Then, I rethink navigation applications as a form of civic technology by evaluating two separate techniques, each focused on a different step in the driving navigation task. With the goal of encouraging unselfish route choices while still respecting the agency and self-efficacy of a user or driver, the Self-Determination Theory was used to inform the designs. When a driver plans the trip before driving, the first is a GUI-based technique that provides motivative and familiarity information to route recommendations. By providing motivative information such as critical mass, travel time gains and overall positive benefits of choosing the unselfish route, along with the number and names of familiar roads, drivers were convinced to choose the unselfish route at least once. But it was most likely when driving from home to work and they are provided with information about the overall positive benefit of choosing the unselfish route along with a list of familiar roads. For drivers with moderate impersonal and controlled orientation based on SDT, information that emphasizes social comparison would be more effective. During a trip, traffic conditions along a chosen route might change. The second is a voice-based technique that uses two-party conversations between voice agents in giving alternative turns or routes. It was able to convince drivers to follow alternative routes as they are made available, especially when the alternative route is appropriate for the trip scenario. Hearing conversations between two voice agents gave drivers a point of comparison to reflect better on their realized and forgone choices, possibly affecting future choices. However, drivers can still experience increased workload especially during time-constrained navigational maneuvers and turns.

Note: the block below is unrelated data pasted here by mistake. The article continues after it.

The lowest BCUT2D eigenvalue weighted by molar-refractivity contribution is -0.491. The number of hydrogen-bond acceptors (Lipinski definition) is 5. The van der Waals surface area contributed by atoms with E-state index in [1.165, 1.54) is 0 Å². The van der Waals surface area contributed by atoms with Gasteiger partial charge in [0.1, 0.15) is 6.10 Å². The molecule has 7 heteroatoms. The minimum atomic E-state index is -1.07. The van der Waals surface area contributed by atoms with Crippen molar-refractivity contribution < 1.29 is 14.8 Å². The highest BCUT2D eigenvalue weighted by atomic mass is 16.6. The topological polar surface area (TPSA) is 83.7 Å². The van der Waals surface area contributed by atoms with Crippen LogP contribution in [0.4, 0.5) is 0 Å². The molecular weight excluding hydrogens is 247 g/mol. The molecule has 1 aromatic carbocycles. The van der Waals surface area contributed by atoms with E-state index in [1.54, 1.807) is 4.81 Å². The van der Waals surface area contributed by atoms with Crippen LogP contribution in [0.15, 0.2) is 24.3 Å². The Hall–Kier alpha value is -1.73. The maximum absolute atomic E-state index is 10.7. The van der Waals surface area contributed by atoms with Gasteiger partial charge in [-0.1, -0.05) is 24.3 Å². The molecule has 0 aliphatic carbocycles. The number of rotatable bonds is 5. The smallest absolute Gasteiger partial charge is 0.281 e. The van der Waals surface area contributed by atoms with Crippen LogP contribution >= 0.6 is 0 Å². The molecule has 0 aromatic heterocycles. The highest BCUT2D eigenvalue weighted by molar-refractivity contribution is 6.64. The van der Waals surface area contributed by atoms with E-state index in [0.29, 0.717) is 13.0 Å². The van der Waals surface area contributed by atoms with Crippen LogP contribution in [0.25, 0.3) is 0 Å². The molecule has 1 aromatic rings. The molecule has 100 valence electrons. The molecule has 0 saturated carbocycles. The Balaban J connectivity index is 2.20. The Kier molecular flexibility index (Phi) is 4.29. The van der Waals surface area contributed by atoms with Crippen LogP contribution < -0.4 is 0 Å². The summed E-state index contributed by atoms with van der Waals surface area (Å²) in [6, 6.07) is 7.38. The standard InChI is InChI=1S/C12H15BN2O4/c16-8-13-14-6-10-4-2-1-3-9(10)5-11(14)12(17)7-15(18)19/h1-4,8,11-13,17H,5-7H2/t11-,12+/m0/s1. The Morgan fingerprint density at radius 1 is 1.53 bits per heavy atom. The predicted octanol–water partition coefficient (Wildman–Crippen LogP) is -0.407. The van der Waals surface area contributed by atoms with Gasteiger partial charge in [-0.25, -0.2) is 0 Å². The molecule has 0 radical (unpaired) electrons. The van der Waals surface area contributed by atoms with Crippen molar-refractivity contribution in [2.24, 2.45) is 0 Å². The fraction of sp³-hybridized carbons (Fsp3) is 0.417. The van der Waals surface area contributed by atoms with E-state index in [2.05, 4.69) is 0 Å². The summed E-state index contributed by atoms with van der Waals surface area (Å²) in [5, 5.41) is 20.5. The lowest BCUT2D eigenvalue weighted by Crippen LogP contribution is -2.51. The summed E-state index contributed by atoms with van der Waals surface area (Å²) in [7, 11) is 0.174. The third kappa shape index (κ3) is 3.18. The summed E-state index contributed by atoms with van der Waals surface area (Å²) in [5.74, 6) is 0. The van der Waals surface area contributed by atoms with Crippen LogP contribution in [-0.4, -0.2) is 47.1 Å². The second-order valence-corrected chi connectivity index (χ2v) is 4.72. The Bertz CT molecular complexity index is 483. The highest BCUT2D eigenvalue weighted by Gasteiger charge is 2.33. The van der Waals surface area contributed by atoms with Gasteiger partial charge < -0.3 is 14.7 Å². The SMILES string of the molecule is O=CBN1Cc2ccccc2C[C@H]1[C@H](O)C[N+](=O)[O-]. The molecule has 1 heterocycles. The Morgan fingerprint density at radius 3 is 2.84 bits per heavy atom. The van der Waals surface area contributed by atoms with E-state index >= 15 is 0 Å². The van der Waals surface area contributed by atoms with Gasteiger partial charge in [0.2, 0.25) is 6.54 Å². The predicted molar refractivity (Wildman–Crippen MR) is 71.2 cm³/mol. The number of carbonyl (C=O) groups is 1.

Refining and combining both techniques, I culminate this dissertation with Navigo, a holistic approach that uses personality-targeted design in providing motivative and familiarity information before a trip. While driving, it plays motivative messages when the driver chooses an unselfish route, and a two-party conversation when the driver chooses otherwise. Its evaluation showed supporting evidence that showing the list of familiar roads and positively framing the benefits of an unselfish route choice can encourage drivers to choose unselfish routes. And this unselfish choice can be sustained by providing them frequently in different trip scenarios. When a driver follows an optimal route, the two-party conversation was successful in encouraging them to switch into following an unselfish route especially when they have diverse experiences of following different routes. When the drivers choose the unselfish route at the beginning, the provision of motivative messages along the trip was successful in encouraging drivers to stick to following unselfish routes. Here, I challenge the rigidity of existing navigation application designs and start a conversation of what navigation applications can and should be. In order to realize further its potential in shaping sustainable driving behavior, designers should include diverse stakeholders (e.g. government, communities) in the co-design of their applications and underlying algorithms.


 Publisher's Copy PDF


title = {Motivational Techniques that Aid Drivers to Choose Unselfish Routes},
school = {Future University Hakodate},
year = {2020},
address = {Hakodate, Hokkaido, Japan},
month = {9},
url = {},
author = {Briane Paul V. Samson}


Samson, B.P.V. (2020). Motivational Techniques that Aid Drivers to Choose Unselfish Routes. PhD thesis, Future University Hakodate, Hakodate, Hokkaido, Japan